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An indie bookstore 'saved by a tweet'

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By Stuart Seeger

(Read caption) Broadway Books, an independent bookstore in Portland, Ore., had the best holiday season in its history after the owner's son tweeted that he would buy a burrito for anyone who spent more than $50 at his mother's store.

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Broadway Books in Portland, Oregon, turns 20 this month, no small feat for an indie bookstore. We don’t usually feature individual booksellers here, but we were so touched by this tale of a local, independently-owned bookstore beating the odds that we had to share it here.

You may remember Broadway Books as the bookstore that was saved by a tweet in 2008. When Broadway was approaching the holiday season back in 2008, the economy crashed and sales slowed so dramatically that owner Roberta Dyer wasn’t sure her bookstore would make it through the winter.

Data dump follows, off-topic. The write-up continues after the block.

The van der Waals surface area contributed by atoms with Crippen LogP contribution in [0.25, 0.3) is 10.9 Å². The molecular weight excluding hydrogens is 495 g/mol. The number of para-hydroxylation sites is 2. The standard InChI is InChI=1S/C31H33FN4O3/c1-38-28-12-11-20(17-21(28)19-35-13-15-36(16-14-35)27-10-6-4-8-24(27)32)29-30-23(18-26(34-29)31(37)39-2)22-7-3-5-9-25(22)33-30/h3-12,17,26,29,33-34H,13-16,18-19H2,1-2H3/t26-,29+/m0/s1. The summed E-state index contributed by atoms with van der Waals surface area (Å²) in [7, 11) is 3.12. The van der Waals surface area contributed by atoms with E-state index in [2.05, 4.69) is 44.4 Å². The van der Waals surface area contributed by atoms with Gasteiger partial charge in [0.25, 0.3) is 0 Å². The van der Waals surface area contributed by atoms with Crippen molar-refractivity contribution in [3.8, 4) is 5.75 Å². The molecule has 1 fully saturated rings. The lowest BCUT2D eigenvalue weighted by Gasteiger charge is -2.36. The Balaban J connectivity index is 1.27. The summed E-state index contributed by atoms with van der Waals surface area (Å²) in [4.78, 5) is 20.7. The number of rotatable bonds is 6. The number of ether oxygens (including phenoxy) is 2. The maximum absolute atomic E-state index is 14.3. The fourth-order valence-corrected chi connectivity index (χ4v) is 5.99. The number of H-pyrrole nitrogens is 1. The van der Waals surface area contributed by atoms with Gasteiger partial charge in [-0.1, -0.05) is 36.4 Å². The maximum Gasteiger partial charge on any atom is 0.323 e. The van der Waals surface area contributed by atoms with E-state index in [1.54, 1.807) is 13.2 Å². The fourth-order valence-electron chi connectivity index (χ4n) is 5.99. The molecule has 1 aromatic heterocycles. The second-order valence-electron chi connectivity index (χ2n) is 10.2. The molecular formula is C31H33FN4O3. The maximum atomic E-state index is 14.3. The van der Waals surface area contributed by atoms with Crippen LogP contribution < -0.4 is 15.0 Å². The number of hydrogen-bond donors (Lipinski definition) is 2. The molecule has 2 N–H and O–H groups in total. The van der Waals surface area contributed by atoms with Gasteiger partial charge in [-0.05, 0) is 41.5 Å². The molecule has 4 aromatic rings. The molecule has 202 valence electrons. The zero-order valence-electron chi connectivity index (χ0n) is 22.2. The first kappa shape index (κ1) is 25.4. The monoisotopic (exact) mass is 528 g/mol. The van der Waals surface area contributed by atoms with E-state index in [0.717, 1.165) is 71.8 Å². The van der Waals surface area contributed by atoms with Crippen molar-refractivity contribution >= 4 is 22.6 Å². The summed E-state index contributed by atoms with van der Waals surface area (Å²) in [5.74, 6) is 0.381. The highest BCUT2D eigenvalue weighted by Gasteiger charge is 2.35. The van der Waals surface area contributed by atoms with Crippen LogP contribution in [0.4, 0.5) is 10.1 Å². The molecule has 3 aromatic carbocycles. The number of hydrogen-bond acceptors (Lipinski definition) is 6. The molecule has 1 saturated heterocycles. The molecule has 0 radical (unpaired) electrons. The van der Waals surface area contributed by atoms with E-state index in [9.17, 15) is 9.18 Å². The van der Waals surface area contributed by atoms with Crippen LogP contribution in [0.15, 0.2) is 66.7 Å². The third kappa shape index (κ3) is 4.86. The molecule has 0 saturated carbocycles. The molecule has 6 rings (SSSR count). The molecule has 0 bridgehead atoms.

“When we were approaching our seventeenth Christmas season, the economy tanked and we were really afraid,” said Dyer in a video about her bookstore.

When Dyer’s son Aaron Durand learned that his mom’s bookstore might not make it, he decided to do something about it. Durand wrote a blog post in a last-ditch effort to save his mom’s bookstore. The post read, “I have a credit card that has $1000 left of credit on it and I want to spend that money helping people get to my mom’s store.” He promised to buy a burrito for anyone who spent more than $50 at Broadway Books.

Once Durand tweeted the plea on Twitter, the story went viral and Durand’s blog, which normally got three or four hits a day, got hundreds of visits. The community rallied around Broadway – they were literally running out of books, remembers Dyer – and business boomed.

“It just exploded and we had the best holiday season we’d ever had,” said Dyer. “That was…years ago and every single year since we’ve done better and I think it all started with that one little tweet.”

Here’s to Broadway Books and 20 years of community support in Portland – and here’s to hoping many more like it can continue to survive and thrive.

Husna Haq is a Monitor correspondent.


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